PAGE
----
- Just Friends: Mario and Pauline in the second Mario vs. Donkey Kong game.
- Kill Screen: Level 22. Interestingly, the devteam did think to Cap the level counter at 99, so how did that oversight make it into the game?
- Mascot: What Mario would eventually become for Nintendo, starting with this game.
- Nice Job Breaking It, Hero:
- According to the manual, Donkey only went on his rampage after being mistreated by Mario.
- A Real Life case happened during the development of the game — Nintendo contracted Ikegami Co. Ltd. to code the Donkey Kong arcade game software and assemble the boards, but did not actually own the manufacturing rights to the game. A contract dispute soured relations between the two companies, and a court case ruled in favor of Ikegami Co. This has prevented Nintendo from re-releasing the original arcade game onto its various game systems. See here for more details.
- No OSHA Compliance: It's understandable that a giant ape could cause a few collapsed walkways and broken ladders in a construction site, but who's responsible for letting him get up there in the first place?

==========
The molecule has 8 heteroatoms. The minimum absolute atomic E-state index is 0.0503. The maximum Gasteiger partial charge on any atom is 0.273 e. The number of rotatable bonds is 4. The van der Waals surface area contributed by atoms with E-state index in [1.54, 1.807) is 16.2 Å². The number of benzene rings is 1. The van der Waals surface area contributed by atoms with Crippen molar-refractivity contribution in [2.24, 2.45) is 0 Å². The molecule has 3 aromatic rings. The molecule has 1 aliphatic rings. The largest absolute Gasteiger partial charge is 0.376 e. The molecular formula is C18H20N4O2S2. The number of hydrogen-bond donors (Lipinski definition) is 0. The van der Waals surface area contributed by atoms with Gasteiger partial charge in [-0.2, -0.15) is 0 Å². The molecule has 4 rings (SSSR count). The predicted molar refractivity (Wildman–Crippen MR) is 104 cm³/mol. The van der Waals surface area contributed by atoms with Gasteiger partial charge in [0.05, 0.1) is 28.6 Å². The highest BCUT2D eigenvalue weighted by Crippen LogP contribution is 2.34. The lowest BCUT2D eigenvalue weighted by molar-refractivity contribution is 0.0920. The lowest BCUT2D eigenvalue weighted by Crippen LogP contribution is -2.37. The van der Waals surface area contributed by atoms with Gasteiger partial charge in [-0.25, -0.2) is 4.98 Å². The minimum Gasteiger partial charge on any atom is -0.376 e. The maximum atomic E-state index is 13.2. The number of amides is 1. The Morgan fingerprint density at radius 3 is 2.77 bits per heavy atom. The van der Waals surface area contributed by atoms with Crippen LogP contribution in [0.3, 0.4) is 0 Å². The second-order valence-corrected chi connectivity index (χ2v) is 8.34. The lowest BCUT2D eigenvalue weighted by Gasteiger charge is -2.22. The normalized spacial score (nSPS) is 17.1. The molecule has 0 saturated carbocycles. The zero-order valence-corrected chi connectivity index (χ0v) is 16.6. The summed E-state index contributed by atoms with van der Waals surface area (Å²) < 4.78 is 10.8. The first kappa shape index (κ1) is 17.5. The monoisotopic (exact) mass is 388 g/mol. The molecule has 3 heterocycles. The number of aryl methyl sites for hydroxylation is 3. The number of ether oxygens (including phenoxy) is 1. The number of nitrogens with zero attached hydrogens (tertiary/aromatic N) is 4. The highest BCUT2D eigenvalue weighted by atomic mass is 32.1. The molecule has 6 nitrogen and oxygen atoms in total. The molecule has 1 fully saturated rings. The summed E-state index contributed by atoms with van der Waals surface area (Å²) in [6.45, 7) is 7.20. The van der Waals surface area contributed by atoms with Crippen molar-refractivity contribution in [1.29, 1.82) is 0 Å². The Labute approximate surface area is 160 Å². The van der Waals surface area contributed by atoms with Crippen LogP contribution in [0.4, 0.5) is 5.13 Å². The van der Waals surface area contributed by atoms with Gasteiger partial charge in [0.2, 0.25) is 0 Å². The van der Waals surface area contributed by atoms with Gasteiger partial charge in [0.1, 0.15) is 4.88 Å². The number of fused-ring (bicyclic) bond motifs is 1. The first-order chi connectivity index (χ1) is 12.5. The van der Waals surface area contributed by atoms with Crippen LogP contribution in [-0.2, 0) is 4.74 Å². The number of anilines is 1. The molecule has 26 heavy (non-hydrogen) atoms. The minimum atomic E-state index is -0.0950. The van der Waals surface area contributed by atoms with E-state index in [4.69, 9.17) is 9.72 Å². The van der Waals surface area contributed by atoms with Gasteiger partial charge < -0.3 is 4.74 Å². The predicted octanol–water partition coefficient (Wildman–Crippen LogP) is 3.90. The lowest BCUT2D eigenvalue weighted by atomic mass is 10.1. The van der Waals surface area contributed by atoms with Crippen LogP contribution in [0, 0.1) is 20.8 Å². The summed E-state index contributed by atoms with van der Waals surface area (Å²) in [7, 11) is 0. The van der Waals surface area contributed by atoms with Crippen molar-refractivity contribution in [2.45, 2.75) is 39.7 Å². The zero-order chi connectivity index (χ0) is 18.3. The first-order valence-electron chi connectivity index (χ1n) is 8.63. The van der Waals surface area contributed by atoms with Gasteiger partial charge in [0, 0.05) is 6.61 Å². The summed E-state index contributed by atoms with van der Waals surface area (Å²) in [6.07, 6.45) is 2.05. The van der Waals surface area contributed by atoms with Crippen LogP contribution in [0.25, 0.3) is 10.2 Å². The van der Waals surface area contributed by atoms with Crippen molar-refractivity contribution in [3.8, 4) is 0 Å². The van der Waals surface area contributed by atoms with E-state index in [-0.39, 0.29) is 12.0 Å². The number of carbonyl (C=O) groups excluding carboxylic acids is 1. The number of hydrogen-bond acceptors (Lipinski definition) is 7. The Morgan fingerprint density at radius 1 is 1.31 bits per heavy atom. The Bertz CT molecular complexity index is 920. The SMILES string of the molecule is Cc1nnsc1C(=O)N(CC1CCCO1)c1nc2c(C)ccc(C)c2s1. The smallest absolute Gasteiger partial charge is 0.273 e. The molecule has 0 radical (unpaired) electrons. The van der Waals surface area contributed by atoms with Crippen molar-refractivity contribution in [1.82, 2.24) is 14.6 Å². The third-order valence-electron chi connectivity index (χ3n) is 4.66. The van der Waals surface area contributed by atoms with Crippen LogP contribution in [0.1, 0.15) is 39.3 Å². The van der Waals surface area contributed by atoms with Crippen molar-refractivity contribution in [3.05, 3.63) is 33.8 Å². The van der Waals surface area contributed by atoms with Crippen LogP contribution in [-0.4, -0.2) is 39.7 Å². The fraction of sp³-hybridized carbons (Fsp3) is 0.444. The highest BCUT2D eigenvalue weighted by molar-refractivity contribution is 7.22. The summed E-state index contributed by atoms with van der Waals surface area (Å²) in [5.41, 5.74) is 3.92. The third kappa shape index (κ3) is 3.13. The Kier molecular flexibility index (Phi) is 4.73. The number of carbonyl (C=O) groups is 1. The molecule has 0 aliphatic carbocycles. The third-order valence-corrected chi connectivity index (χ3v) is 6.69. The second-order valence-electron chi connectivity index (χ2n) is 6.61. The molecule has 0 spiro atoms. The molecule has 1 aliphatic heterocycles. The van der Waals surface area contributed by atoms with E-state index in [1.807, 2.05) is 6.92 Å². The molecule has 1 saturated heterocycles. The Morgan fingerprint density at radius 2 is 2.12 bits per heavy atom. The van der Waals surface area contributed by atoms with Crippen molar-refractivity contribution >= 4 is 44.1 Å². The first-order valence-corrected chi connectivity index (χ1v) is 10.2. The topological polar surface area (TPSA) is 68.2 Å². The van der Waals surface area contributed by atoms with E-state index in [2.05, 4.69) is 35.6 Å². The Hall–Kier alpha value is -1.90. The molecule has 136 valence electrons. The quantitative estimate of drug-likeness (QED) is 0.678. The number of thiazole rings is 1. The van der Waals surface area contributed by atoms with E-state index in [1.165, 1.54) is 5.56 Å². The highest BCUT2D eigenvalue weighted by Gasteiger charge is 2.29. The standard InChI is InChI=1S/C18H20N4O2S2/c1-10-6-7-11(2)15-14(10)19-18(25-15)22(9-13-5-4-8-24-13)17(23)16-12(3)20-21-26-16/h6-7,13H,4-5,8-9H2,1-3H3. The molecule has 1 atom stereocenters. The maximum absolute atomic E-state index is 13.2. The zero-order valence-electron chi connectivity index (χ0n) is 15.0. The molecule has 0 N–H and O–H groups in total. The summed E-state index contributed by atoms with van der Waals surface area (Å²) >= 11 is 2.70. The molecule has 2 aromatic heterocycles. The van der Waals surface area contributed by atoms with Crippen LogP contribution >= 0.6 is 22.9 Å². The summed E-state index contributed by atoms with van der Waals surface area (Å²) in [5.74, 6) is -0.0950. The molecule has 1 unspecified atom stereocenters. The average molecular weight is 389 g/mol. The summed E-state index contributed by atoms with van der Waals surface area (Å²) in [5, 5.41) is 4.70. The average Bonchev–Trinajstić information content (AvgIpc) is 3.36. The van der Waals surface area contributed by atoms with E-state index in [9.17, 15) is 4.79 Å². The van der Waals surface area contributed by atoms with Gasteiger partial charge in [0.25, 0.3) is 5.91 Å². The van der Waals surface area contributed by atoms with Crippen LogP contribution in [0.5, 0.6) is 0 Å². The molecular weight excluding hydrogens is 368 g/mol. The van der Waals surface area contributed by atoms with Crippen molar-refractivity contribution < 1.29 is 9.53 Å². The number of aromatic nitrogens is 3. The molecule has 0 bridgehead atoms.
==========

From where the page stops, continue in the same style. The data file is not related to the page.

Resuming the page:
- Palette Swap
- Puzzle Boss: Defeating Donkey Kong isn't as straightforward as jumping into him (of course, the Goomba Stomp hadn't been formulated quite yet anyway).
- Serendipity Writes The Plot: Mario had a hat for two reasons. One, Miyamoto claimed that he was terrible at drawing hairstyles, but the major reason was that when Mario fell, the engineers would not be able to show his hair sticking up.
- His mustache, large nose, and overalls also came into being because they would be visible and recognizable at that resolution.
- Sphere Eyes
- Throw a Barrel at It
- Unexpected Gameplay Change: Donkey Kong 3 was this to the original series, which is partly why it wasn't as popular as its predecessors.
- Updated Re-release: The "Original Edition" designed for the 30th anniversary is a version of the game's NES release with 50m and the intermission cutscenes (originally removed due to space issues) added back in.
- Urban Legend of Zelda: Theories about what the name meant. Another example, from a review in Acorn User magazine, was that the name was supposed to be Monkey Kong, but someone made a typo. In actuality, Shigeru Miyamoto thought that "donkey" means "stubborn", so he intentionally named the character Donkey Kong.
- Villain Protagonist: Mario, while more of a Jerkass than a villain, fits into this role according to the backstory. Yes, really.
Wait a second, I know that monkey, his name is Donkey!
Professor Farnsworth: Monkeys aren't donkeys. Quit messing with my head!